By now you are probably aware of the plot of the "New Nightmare" movie -- while preparing to film a new "Nightmare on Elm Street" movie, the cast and crew are stalked by a suddenly very real Freddy Krueger, who is intent on keeping his story and his character alive -- but knowing that won't quite prepare you for this novel.

Bergantino does much more than just adapt the movie - he adds to it. Scattered throughout his novelization of Wes Craven's script are excerpts from Bergantino's own journal, written over the course of the two months in which he wrote the novel. These journal entries depict Bergantino himself dealing with troubling dreams that echo the situations in the script he is adapting. Also included with the journal entries are newspaper clippings detailing events the occurred in the previous year -- real events that found their way into Craven's script -- as well as letters from someone trying to contact Bergantino regarding his book, and a "matter of life and death."

These extras are what make the book worth reading. As Bergantino's journal depicts his growing paranoia, and as the newspaper clippings show us that the deaths of several characters in the script actually happened in real life, the book takes on an almost surreal quality. It becomes harder and harder to distinguish the reality from the fiction, and the book becomes scarier and scarier as it progresses, because the reader just doesn't know what to believe!

Based on Bergantino's journal entries, WES CRAVEN'S NEW NIGHTMARE is his first book, and I really feel it could be a career maker. As a novelization of a (relatively) hot movie, the book will undoubtedly sell better than most first horror novels, and that should show publishers that his later books might sell.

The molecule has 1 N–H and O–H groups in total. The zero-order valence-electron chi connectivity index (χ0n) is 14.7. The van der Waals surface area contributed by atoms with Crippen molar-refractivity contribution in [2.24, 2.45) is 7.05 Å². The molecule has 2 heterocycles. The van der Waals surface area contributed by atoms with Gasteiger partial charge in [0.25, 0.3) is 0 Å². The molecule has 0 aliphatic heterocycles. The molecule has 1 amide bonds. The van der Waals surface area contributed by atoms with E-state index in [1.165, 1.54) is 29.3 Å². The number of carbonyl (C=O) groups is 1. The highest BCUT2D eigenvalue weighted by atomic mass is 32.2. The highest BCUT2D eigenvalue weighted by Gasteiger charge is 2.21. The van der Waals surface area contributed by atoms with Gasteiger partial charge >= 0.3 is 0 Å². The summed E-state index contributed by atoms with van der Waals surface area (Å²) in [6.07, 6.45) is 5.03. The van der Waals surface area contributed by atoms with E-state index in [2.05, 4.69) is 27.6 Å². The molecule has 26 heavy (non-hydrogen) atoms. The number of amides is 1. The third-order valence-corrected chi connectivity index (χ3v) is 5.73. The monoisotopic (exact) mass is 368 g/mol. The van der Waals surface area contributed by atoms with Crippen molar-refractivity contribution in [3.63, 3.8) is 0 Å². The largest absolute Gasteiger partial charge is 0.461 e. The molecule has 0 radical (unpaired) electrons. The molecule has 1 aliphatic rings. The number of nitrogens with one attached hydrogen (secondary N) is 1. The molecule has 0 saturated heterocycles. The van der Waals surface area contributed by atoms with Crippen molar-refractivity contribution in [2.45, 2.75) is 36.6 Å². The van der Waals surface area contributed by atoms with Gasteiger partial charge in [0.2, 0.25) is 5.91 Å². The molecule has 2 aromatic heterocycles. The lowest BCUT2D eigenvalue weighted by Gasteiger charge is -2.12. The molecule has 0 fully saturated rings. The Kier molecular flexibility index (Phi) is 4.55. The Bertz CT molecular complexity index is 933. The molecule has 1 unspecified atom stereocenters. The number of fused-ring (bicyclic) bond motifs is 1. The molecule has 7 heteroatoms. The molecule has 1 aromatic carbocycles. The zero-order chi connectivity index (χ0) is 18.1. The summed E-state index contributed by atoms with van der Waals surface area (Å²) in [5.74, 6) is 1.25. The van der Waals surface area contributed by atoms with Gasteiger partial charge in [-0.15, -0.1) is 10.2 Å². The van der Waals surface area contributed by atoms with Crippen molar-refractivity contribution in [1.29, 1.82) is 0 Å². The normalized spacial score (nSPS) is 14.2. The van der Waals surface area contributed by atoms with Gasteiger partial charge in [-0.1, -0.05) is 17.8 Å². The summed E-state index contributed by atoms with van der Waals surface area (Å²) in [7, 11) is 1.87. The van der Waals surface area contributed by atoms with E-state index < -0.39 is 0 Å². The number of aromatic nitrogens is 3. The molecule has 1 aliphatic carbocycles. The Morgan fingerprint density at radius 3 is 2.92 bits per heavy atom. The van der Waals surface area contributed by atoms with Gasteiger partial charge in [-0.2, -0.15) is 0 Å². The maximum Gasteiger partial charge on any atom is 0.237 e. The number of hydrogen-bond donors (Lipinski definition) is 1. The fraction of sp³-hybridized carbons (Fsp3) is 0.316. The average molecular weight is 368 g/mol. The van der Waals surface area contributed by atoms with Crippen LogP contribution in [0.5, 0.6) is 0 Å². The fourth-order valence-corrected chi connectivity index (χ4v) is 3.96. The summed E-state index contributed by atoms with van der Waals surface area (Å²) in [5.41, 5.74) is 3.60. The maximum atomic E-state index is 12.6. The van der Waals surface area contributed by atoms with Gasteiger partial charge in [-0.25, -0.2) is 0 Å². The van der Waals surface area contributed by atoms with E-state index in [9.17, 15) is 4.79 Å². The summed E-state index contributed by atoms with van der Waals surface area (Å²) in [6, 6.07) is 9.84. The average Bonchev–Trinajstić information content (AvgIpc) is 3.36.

On the other hand, this could be the work of an established novelist, written under a pen name, as many novelizations are, but I'd rather assume that it isn't.

Take a long look at this novel. Not only is it very good, it just might give you an idea of how to write a novelization someday yourself. After you do that, start getting your name out there. Let editors know that you are available and that you are cheap and fast, and someday it could be you writing that novelization. And maybe that will lead to something else for you, too...

[Whatever happened to David Bergantino? He wrote a few YA horror novels after this, then disappeared. Or at least his byline did. A shame.]

Update 8/17/2013: I just got an email from David Bergantino, two years after I posted this old review and nearly 20 years after I first read his New Nightmare novel. He's not only a real person, he has written several other novels and worked on a long list of video games. How nice to have this "mystery" solved after all these years!

Tuesday, September 6, 2011

New articles: My favorite extinct species and the world's most reviled sports mascot

Last week was a bit of a shortened work week as everyone (myself included) either spent their time recovering from Hurricane Irene or preparing for the long weekend. But the week still brought four new articles from me, including one about my favorite extinct animal of all time, the notorious Thylacine.

That article was one of this week's two pieces for Scientific American:

Newly Discovered Hawaiian Bird Could Already Be Extinct

Thylacine Hunted into Extinction for No Reason, Study Reveals

I also wrote two new articles for Mother Nature Network, the first of which is pretty scary, and the second of which is too damned funny:

Record droughts in Florida fuel spread of invasive plant Melaleuca

Meet EcoKat, the eco-enforcing Kansas State University mascot

This is already another short week, but as always, it will be full of new words and stuff. Have a good one, and stay tuned for the latest from my keyboard.

(Oh, and make sure to check this blog from time to time, as I'm starting to post some old articles that I have recovered from the Platt Archives.)